Mimesis — Creative Contagion

How and Why we Empathize with Art and Why it Matters...


Been noodling on some connections — BTW, thanks once again to the excellent Brain Pickings website by Maria Popova, to which you really should subscribe. In the March issue, Popova explores the idea of empathy as articulated in Rachel Corbett’s book, You Must Change Your Life. Despite the ubiquity of the idea of empathy as “a centerpiece of our very humanity,” (see Reclaiming Conversation, by Sherry Turkle, who challenges our preoccupation with virtual relationships and the consequent loss of empathy) as it turns out, originated in art. It’s only a little over a hundred years old, and “empathy” only entered our lexicon,

…when it was used to describe the imaginative act of projecting oneself into a work of art in an effort to understand why art moves us. — Popova, Brain Pickings, 3/5/17.

In the late 19th century a German philosopher named Theodor Lipps, building on the earlier work of Dr. Wilhelm Wundt, was trying to figure out why art impacts us so powerfully.

[He] originated the then-radical hypothesis that the power of its impact didn’t reside in the work of art itself  but was, rather, synthesized by the viewer in the act of viewing. —Popova, ibid. Emphasis mine.

Pretty heady stuff.  So, art “works” — that is, it affects us most deeply — when we participate in the art. Well, that raises other questions: How do we, the observers participate in the art we are observing? Is it something over which we exercise conscious control? Or is such sympathetic response, as V. S. Ramachandran claims convincingly in The Tell-Tale Brain, completely unconscious? Is our virtual participation in an event part of a complex neurological auto response to stimuli that excite a cluster of what Ramachandran labels mirror neurons? And what about Corbett’s claim that,

The act of looking, then, becomes a creative process, and the viewer becomes the artist. —Popova, ibid.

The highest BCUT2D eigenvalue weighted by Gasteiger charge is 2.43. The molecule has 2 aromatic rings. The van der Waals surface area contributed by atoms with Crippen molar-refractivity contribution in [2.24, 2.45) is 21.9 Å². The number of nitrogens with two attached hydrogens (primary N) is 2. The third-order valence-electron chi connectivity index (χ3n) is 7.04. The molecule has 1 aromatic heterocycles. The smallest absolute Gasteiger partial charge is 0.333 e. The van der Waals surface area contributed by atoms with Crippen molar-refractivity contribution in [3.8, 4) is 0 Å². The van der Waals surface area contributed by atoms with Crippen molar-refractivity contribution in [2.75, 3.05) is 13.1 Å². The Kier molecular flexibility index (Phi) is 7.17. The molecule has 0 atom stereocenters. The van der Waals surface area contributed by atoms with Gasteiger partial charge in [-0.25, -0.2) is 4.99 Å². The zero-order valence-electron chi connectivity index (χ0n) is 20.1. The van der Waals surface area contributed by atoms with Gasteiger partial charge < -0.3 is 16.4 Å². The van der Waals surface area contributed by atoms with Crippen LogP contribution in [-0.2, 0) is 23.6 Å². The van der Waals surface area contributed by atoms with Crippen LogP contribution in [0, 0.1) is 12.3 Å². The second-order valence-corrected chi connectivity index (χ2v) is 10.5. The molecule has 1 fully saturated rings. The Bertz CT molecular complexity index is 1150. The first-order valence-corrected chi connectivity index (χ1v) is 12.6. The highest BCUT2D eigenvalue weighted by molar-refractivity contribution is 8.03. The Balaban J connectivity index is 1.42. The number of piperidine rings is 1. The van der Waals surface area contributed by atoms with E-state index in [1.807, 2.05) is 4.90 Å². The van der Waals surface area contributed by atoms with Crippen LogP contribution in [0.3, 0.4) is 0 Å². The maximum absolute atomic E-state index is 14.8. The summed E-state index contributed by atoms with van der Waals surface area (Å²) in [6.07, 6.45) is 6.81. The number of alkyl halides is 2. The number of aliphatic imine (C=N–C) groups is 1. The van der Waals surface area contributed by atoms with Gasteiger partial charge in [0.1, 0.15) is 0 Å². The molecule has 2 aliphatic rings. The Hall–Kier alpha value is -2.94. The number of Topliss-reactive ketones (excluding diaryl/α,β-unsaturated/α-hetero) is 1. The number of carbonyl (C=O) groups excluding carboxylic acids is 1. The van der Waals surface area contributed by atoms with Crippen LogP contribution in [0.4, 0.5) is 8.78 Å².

Through the act of viewing, the observer becomes a participant rather than a clinically detached observer. This idea stops shy of the hypothesis proposed in The Dancing Wu Li Masters that the act of observing electrons in flight (as if we could do more than trace where they have been—nobody can see an electron in motion) influences their trajectories; however, the idea expressed by Corbett is similar. By projecting ideas, emotions or memories onto a work of art (any work of art in any genre), a person may,

…unconsciously move in and with the forms. (Popova, citing Robert Vischer, ibid. Emphasis mine).

Way back in 1873, Vischer, a German aesthetics student, named this process,

…einfühlung, literally “feeling into.” The British psychologist Edward Titchener translated the word into English as “empathy” in 1909, deriving it from the Greek empatheia, or “in pathos. … He dubbed this bodily mimesismuscular empathy,” a concept that resonated with Lipps, who once attended a dance recital and felt himself “striving and performing” with the dancers. He also linked this idea to other somatosensory imitations, like yawns and laughter —Popova, ibid (see Ramachandran on mirror neurons).

Popova notes Mark Rothko’s observation a half century later,

 “The people who weep before my pictures are having the same religious experience I had when I painted them.” He was articulating the model of creative contagion — or what Leo Tolstoy called the “emotional infectiousness” of art — that Lipps had formulated. (Popova, ibid).

So—the simple act of viewing art can change us (see the title of Corbett’s book!).

So what?

Bottom line: the more we Christians immerse our hearts and minds in the Word of God—the more we consciously, prayerfully enter into and submit ourselves to the Author’s intended influence, the more likely we are to participate in the great work of His Holy Spirit—nothing less than the transformation of a casual sin-stained observer, into a holy participant in God’s Masterwork.

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